Victoria’s Secret (VS&Co.) and Gopuff have become the latest retailers to make significant cuts to their workforce. VS&Co. is laying off about 5% of its home management staff, consisting of about 160 roles, as part of a wider reorganization effort that will unite the Victoria’s Secret, PINK and Beauty operations under one business structure. Gopuff is reportedly laying off 10% of its employees, or about 1,500 workers, due to the uncertain economy as it pursues profitability, according to Bloomberg.
VS&Co.’s simplification also will include reinvestment in non-leadership roles focused on executing the company’s strategic initiatives. The net impact of these decisions will result in an estimated $40 million cost reduction in the run rate of the business on an annualized basis beginning in Q3 2022.
VS&Co. also has appointed three executives to lead the combined business, all reporting directly to CEO Martin Waters:
- Amy Hauk has been named CEO for Victoria’s Secret and PINK. She has been CEO of PINK since 2018 and previously spent a decade at Bath and Body Works. Hauk will lead Victoria’s Secret as it integrates the merchandising, planning, marketing and creative teams to speed the company’s test and learn agenda and better engage customers.
- Christine Rupp has been named Chief Customer Officer. She will be responsible for creating a seamless store and digital commerce business globally and will be accountable for sales and profitability across both channels. Rupp has 30 years of experience in retail, most recently at Albertsons where she served as Chief Customer and Digital Officer. Rupp also worked at Microsoft and Amazon, where she led Fulfillment by Amazon and launched Prime Day.
- Greg Unis has been named Chief Growth Officer. He successfully led the Victoria’s Secret and PINK Beauty businesses since 2016, and in this new role will be responsible for the VS&Co-Lab platform, new business development and international expansion, as well as mergers and acquisition opportunities. Greg will continue to lead VS&Co’s real estate and store design and construction teams focused on expanding the company’s store of the future initiative.
“Uniting our brands as a single, collaborative organization under Amy’s leadership will bring greater focus and discipline to our merchandising expertise while streamlining our processes and improving our speed to market,” said Martin in a statement. “I firmly believe combining our store and digital channels under Chris will move us from being a company of ‘shop keepers’ to being a company of ‘customer keepers’. By strengthening our core businesses in this manner, we are freeing up time and resources to focus on growth under Greg’s leadership.”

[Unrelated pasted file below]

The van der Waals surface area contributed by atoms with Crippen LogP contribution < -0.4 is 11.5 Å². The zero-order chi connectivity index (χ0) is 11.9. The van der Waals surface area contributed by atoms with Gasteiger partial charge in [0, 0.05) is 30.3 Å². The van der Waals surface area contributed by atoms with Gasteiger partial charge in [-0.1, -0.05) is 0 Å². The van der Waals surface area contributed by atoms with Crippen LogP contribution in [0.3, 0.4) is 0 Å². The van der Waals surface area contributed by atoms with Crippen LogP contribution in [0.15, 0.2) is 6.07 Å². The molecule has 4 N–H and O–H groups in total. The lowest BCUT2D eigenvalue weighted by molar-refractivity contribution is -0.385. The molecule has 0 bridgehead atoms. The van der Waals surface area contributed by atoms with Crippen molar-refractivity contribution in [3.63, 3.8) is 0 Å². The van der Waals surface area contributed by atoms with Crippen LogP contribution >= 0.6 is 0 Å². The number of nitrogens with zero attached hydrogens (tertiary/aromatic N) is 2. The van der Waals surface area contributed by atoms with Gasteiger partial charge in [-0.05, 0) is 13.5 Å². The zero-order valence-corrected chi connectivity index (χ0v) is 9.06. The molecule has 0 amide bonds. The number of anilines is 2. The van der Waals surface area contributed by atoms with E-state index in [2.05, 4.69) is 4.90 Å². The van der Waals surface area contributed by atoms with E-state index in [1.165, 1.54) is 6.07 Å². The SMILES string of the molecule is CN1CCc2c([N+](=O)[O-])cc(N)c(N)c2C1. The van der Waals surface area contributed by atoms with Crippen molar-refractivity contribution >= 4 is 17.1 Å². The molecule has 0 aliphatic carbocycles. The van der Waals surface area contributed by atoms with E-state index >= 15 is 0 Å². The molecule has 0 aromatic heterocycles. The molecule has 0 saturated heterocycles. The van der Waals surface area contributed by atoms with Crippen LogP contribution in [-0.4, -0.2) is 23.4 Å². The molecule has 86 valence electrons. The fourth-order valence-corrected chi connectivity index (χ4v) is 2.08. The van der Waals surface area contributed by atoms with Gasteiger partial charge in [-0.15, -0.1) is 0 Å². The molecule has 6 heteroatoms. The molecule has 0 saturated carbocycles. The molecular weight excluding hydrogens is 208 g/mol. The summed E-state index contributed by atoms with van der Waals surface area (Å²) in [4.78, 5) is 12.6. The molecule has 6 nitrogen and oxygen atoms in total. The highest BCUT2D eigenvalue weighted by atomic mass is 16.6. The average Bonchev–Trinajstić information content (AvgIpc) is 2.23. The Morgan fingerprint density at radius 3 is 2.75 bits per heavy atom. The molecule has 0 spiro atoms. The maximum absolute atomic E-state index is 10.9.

Gopuff Seeks Profitability Through Streamlining
Gopuff’s job cuts will reportedly affect a mix of both corporate and warehouse employees, according to a memo to investors seen by Bloomberg. The on-demand convenience retailer also plans to shutter 76 warehouses, or 12% of its network, to consolidate its footprint in some cities.
Both cuts are in line with Gopuff’s plan to reduce spending, close lower-performing warehouses and focus on higher-margin revenue streams like advertising to become profitable by 2024. Gopuff expects its latest reductions in overhead to save about $100 million annually for five years.
“These shifts are not only accelerating our timeline to profitability, they are taking us back to our roots of keeping profitability at the core of every decision,” said Yakir Gola and Rafael Ilishayev, Co-CEOs at Gopuff in a letter seen by Bloomberg.
Gopuff previously cut 3% of its workforce in March as it streamlined operations and shelved plans for a potential IPO. Investor interest in tech overall has been faltering even as competition in the rapid delivery space has exploded over the past year with established companies like Grubhub becoming involved while smaller players like JOKR scale back operations. Even brick-and-mortar retailers like Albertsons and 7-Eleven have found partners to help them offer quick delivery turnarounds, making it ever more important for pure-play delivery companies to find alternate ways of differentiating their offerings.
“At the end of the day though, for us, fast delivery is table stakes,” said Michael LaVitola, Co-Founder and CEO of Foxtrot in an interview with Retail TouchPoints. “What really matters, and what drives us, is an obsession around merchandising, and finding the best products for our customers.”
Gopuff’s secret to success may be its devotion to profitability even in uncertain times. The retailer is focusing on advancing its footprint in a sustainable fashion that can withstand any challenges ahead.
“Unlike others in the industry, Gopuff enters this period of increased volatility from a position of strength,” said Gola and Ilishayev in a memo to investors. “Gopuff is the only company in this space that has proven it can be profitable at a city and regional level. We built this company focusing on profitability first and were profitable for the first three years. This was only possible because we operated with a ‘nail it before scaling’ approach, a cultural discipline that positioned us for long-term success and sustainability.”
The impact of the difficult economic climate isn’t confined to rapid-delivery retailers — tech-focused merchants are feeling the crunch across the industry. For instance, shoe reseller StockX reportedly laid off 8% of its workforce due to the impact of “macroeconomic challenges” on its business, according to The Detroit News.